Listen carefully enough from any point within the Beltway, and you’ll hear a faint smacking sound in the distance as Senate Republican staffers repeatedly exchange leaping high-fives. Their plan to pretend to vet Christine Blasey Ford’s sexual assault allegation against Supreme Court nominee Brett Kavanaugh is working.
They said they looked forward to hearing her public testimony—they didn’t—and on a partisan basis determined a process: In one week, with prepared testimony due by Friday morning, with only two witnesses called, and without outside investigation of the allegations ahead of time. In other words, giving her a chance “to be heard” while keeping within the schedule and bounds of their political interests.
The rushed timetable and omissions of additional witnesses and outside investigation were features, not bugs, of the GOP’s plan, which was to bait Ford’s lawyer and Democrats into yet another procedural outcry. It is not the first time Republicans have successfully used this tactic since Kavanaugh’s nomination. Judiciary Committee Chairman Chuck Grassley requested just enough of Kavanaugh’s records from his tenure in the Bush administration to argue that he was being “fair” but left out just enough to send Democrats crying foul on a monthslong paper chase that distracted from the main argument that Kavanaugh would be bad for everything that Democrats care about.
Controversies over the scale of reviewable records or the parameters of the hearing are, as the Washington Post’s Paul Kane tweeted Tuesday night, “process traps.” The process complaints are legitimate enough that Democrats can’t not voice them, but they make little progress toward the ultimate goal of making it impossible for Susan Collins and Lisa Murkowski to support the nominee.
And they do need to make it impossible for Collins, in particular, to support the nominee, because she really wants to. All of the prominent Republicans who objected to advancing Kavanaugh’s nomination without an additional public hearing—Collins, Murkowski, Flake, Corker—really want to support him. And they’ll give themselves the green light if Ford doesn’t appear on Monday.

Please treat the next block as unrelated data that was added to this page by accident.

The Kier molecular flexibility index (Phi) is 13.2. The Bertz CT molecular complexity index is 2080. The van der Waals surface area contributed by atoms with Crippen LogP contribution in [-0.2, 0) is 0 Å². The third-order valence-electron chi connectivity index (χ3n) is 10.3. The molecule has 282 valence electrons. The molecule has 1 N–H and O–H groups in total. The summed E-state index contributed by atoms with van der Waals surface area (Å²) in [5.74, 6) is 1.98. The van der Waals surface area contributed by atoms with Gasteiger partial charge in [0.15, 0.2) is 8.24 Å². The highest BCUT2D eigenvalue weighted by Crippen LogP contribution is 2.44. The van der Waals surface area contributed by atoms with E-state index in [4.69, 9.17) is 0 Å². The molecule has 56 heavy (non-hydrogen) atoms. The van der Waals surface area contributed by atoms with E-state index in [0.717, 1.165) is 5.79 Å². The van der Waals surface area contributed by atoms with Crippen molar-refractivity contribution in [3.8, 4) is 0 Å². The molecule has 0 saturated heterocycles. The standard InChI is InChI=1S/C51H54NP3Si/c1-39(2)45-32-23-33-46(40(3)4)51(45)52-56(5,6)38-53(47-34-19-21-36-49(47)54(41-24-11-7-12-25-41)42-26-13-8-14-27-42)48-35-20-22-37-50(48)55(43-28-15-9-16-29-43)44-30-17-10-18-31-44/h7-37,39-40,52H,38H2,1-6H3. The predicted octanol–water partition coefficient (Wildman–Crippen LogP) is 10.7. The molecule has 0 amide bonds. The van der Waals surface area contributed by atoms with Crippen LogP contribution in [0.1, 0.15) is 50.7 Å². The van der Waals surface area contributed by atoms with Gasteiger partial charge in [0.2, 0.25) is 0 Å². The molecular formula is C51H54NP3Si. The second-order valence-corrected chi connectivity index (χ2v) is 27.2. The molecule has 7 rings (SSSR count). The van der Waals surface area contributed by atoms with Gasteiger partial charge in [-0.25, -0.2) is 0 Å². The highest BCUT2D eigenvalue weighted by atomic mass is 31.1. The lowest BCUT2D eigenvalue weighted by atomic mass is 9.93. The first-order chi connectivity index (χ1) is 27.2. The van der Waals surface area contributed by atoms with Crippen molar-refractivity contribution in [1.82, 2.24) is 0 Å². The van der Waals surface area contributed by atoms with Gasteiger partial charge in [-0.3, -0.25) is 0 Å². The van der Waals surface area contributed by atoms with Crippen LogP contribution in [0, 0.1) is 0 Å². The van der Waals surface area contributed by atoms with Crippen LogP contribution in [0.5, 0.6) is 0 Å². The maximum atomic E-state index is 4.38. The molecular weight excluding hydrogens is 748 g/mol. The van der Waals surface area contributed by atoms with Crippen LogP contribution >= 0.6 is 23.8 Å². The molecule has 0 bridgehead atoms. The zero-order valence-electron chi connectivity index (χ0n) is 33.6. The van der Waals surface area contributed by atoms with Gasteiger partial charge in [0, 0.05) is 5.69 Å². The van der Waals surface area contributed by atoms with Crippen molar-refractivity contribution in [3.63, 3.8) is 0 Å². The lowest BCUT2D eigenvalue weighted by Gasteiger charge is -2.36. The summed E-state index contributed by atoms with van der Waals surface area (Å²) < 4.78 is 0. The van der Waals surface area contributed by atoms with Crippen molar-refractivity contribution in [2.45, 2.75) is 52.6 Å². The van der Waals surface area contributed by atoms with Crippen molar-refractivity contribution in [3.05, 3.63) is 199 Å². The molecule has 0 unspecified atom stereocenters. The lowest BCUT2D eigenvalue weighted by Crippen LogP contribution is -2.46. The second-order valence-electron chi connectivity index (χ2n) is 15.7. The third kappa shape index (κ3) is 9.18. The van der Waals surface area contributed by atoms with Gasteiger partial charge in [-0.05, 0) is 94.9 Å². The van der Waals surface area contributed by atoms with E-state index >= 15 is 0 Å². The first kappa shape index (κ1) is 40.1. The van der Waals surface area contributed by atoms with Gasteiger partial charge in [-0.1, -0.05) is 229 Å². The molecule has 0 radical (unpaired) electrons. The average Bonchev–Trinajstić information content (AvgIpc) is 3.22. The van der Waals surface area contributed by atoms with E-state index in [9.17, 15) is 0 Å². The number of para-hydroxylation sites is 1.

The thrust of the response I see from the left to these tweets is that these senators are assholes. Fair enough. It takes one letter from Ford’s lawyers asking, Sure, but can we take a little more time and collect more information? for Senate Republicans to drop the façade about how they want to get to the bottom of this and tell her to HURRY IT UP LADY, JESUS CHRIST. They have a SCHEDULE. And yet this is a position that’s unifying Republicans, from moderates to conservatives, Never Trumpers to Trumpers, Susan Collins to Mike Lee.
Christine Blasey Ford can do whatever she wants and not have to feel like she’s “letting down” anyone. She had wanted her allegation kept confidential to avoid this exact spectacle, the one that’s uprooted her from her home due to threats to her life and safety. If she doesn’t want to participate in the incomplete process Republicans have offered to “adjudicate” her accusation, that’s her decision.
But we’ll find out in the next couple of days whether all of these objections from Democrats and Ford’s lawyers have just been negotiating tactics and she will testify on Monday after all. At least from the perspective of blocking Brett Kavanaugh’s elevation to the Supreme Court, though, Democrats seem to have gotten so lost in the process objections—by design—that they’re missing the point: Republican leaders didn’t want Ford to testify in a public hearing in the first place, and they still don’t. Her credible testimony, with or without additional witnesses or background investigations, is the one and only fatal threat to Kavanaugh’s nomination. As one very prominent Republican said Wednesday morning, “if she shows up and makes a credible showing, that will be very interesting and we’ll have to make a decision.”
Let them make a decision.